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Jiri

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  1. Why not? LZ sold the most records in the states. Or am I mistaken? And if you add the numbers of other European countries, South America, Australia and Asia you´re up to 300 Millions.
  2. What made Queen so popular in the 80ies was their clever use of the new medium video. Over here everybody (even kids) knows the videos to "Radio Gaga", "Bohemian Rhapsody" or their (pseudo-)live footage. They had several #1-hits in the 80ies and released X-Mas singles LZ made themselves quite special by not appearing on TV too much or releasing extensive film footage. Pink Floyd made their way into the 80ies with their enormous success of "Another Brick In The Wall". After that it was their sheer bombast of their rare live performances, I think. I don´t know what would have happened if LZ had decided to move on...IMHO it was better for their legacy to split up. They didn´t turn into a lame sellout as many other once very good bands...
  3. Yes, yes, yes. IT IS! That was my point. You just didn´t get it. And, yes, I wasn´t aware of LZ havin a #1 in Germany. As much as I am not aware of who is the #1 right now. Get my drift...
  4. Manigini, you know what, I lost interest in debating this. One more thing: I have the age to know about LZ and I AM from Continental Europe.
  5. Yes, you are right. That´s not bad. But they didn´t get airplay. And have you also checked the Charts Positions of Smokie, Deep Purple and others? Plus 1972 was the first year of album charts in Austria. So, you can see how much albums meant back then. Yes, it changed throughout the 70ies. And - as I stated earlier - Led Zeppelin became bigger after 1993, which explains the sales in the 90ies. The facts remain the same: In the Continental Europe of the 70ies Led Zeppelin were ONE of the best known bands. They were not the No. 1 choice of radio DJs, journalists and teenagers. When it comes to rock: Deep Purple, Pink Floyd and Queen ruled the scene. Until punk and the new wave of British metal arrived. Since we don´t have AOR-radio they never got the airplay they deserved. Because radio has always defined what is essential and what people talk about and which SINGLES should be bought.
  6. F.ck, we lost! @Mangini Maybe I didn´t make it clear enough that I meant CONTINENTAL Europe. I can´t speak for the UK. I work for a big media company and I did some research: LZ have been played by Austrian radio stations (market of 8 million people) FOUR (!) times in the year 2007. :( :( Proud Mary by CCR about 100 times per WEEK!!!! Double that for Smokie... I know they were more like pop bands but this is about general popularity, right? Easy Livin´, Lady In Black, Child In Time, Proud Mary, Highway Star, Children Of The Revolution - HARD TO BELIEVE BUT IT`S TRUE - songs by other bands were just more "popular" in Germany, France, Italy, etc. LZ just weren´t commercial enough to be played whether on Top40-radio or by cover bands. And it´s not about record sales alone. It´s also about how often they´ve been covered by magazines, TV coverage and - most important - AIRPLAY! Thank god this changed a bit since kids started to buy LZ records after the Grunge thing happened.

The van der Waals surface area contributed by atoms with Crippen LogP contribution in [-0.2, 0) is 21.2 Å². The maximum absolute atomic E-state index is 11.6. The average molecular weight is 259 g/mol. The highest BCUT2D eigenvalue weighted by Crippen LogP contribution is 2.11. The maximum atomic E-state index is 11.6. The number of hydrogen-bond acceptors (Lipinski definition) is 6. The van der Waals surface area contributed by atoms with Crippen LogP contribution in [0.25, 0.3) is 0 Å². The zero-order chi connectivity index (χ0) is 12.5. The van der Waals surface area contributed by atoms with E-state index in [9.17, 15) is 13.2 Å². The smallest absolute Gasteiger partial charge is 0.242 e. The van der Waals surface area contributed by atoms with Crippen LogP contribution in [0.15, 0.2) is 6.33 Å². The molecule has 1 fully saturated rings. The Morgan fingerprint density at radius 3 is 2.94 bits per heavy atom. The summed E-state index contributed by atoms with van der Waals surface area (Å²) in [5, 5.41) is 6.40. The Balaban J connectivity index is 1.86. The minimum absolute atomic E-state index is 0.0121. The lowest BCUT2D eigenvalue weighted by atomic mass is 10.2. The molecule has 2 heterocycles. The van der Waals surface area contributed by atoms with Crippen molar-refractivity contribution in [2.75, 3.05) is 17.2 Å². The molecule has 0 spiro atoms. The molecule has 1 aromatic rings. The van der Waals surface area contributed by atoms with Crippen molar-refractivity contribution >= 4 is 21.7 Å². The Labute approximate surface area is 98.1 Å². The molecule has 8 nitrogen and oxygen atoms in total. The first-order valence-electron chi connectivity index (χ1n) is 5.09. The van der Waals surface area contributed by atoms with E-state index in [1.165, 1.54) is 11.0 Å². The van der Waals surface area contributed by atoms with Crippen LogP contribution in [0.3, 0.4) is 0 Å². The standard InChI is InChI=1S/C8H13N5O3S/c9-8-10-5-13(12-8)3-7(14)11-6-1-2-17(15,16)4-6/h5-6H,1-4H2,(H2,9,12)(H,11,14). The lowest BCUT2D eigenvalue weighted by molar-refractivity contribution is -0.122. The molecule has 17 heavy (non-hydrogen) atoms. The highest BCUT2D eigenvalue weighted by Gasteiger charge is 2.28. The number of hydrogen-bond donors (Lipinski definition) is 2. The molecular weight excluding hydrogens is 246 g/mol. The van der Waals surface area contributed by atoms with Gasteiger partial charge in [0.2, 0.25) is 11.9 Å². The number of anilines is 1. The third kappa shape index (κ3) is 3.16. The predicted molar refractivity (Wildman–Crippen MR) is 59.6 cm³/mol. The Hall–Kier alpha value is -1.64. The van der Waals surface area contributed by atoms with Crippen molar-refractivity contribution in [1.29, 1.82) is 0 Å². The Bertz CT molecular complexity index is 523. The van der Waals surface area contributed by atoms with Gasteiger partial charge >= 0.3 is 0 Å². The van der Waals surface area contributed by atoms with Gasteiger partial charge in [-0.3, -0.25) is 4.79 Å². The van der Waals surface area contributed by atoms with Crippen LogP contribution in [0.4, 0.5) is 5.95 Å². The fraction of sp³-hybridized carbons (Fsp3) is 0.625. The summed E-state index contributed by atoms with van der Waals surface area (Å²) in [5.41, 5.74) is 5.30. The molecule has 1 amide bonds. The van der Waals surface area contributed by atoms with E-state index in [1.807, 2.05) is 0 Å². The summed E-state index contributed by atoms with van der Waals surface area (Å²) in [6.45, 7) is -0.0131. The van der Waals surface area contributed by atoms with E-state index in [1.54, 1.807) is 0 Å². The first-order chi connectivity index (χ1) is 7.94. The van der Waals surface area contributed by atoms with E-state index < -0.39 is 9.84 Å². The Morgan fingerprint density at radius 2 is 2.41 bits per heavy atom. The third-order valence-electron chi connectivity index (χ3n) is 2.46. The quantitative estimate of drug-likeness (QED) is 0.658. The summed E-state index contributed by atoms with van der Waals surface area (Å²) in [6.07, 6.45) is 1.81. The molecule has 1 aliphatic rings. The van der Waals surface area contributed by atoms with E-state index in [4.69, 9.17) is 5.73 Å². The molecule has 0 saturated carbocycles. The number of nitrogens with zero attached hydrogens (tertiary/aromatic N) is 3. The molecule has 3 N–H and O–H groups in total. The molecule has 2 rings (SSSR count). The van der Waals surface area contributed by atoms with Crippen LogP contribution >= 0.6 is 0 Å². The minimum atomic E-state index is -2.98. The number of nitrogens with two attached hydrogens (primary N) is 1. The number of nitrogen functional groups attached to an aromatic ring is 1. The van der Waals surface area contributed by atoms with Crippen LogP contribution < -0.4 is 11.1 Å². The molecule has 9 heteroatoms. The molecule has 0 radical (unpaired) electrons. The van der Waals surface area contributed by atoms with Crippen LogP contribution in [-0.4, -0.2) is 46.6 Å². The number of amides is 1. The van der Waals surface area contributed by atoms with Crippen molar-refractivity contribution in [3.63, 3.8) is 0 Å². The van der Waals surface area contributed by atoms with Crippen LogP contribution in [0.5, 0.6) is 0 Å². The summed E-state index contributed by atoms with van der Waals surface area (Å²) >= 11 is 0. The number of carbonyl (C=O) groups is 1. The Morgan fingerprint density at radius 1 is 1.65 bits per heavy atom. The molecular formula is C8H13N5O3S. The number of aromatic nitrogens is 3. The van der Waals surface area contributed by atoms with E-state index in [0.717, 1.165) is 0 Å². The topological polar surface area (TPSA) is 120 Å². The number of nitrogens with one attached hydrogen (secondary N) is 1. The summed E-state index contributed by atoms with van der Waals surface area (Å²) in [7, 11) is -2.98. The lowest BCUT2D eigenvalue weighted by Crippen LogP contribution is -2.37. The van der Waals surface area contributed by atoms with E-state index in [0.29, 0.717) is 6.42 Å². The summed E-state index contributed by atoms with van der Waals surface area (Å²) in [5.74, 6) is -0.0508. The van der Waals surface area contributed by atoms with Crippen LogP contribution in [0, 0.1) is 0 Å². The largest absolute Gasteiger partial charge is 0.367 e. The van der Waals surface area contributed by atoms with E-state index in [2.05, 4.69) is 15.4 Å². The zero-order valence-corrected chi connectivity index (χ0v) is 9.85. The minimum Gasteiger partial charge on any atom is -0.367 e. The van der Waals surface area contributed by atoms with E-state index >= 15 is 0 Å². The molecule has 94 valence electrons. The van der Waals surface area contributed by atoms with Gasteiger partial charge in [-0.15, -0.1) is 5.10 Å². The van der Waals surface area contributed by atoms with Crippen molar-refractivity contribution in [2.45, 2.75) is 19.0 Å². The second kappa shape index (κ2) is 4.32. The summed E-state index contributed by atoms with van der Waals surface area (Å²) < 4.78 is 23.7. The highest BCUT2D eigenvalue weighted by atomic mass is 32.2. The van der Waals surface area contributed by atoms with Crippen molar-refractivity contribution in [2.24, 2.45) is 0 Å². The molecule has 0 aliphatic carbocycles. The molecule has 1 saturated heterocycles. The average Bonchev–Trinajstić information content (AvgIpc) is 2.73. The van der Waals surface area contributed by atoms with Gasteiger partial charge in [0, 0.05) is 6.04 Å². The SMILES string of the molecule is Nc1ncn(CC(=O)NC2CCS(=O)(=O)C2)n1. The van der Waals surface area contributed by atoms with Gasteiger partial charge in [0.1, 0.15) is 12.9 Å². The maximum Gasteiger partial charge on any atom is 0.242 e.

7. I had the most funny conversation today with one of my coworkers. He told me that you were considered a bit nerdy when you were into LZ. Or arrogant and "different". Can you dig that? The Who or the Stones or 10 Years After were the "normal" bands. And what's also surprising for people from the US: everybody here knows and loves CCR (they get airplay every 10 minutes here) but nobody knows Grateful Dead. Nobody! Well, maybe the name but that's it. Same with Allmann Brothers. I also think the European prototype of a famous Classic Rock band everybody knows (and has at home) is Queen.
  8. TO ALL THE GUYS FROM THE US and UK.. There were no actual pop/rock-stations in continental Europe until the mid 1960ies!!! You could hear classical music, easy listenin, domestic stuff and maybe a bit of Elvis on the very same station Europe was pretty much "post-war" until then. The only chance to listen to pop or blues or rock was on US Air Force networks or via the infamous Radio Luxemburg, who played rock'n'roll and had proper charts. The Beatlemania changed eveything and by 1967 there were pop/rock stations all over Europe. Thank god they were mostly public stations, so the enthusiastic young DJs didn't have to think about the ratings and could basically play what they wanted to. So there was some pretty cool shit on the air back then! Like Led Zeppelin! Regarding AOR: To run an AOR-station properly, you need a metropolitan area! Of course there are big cities in Europe but the metropolitan areas around them are less important and not as big as the American ones. So in continental Europe there are pretty much Top-40-stations, only very few stations dare to play a bit of Album-Rock. So until now almost NO LZ ON THE RADIO! Another thing: AOR listeners are mostly male. Advertisement industries focus on women. So no real money in AOR unless you got lots of males. Where do you find lots of (single) males? Right. Downtown...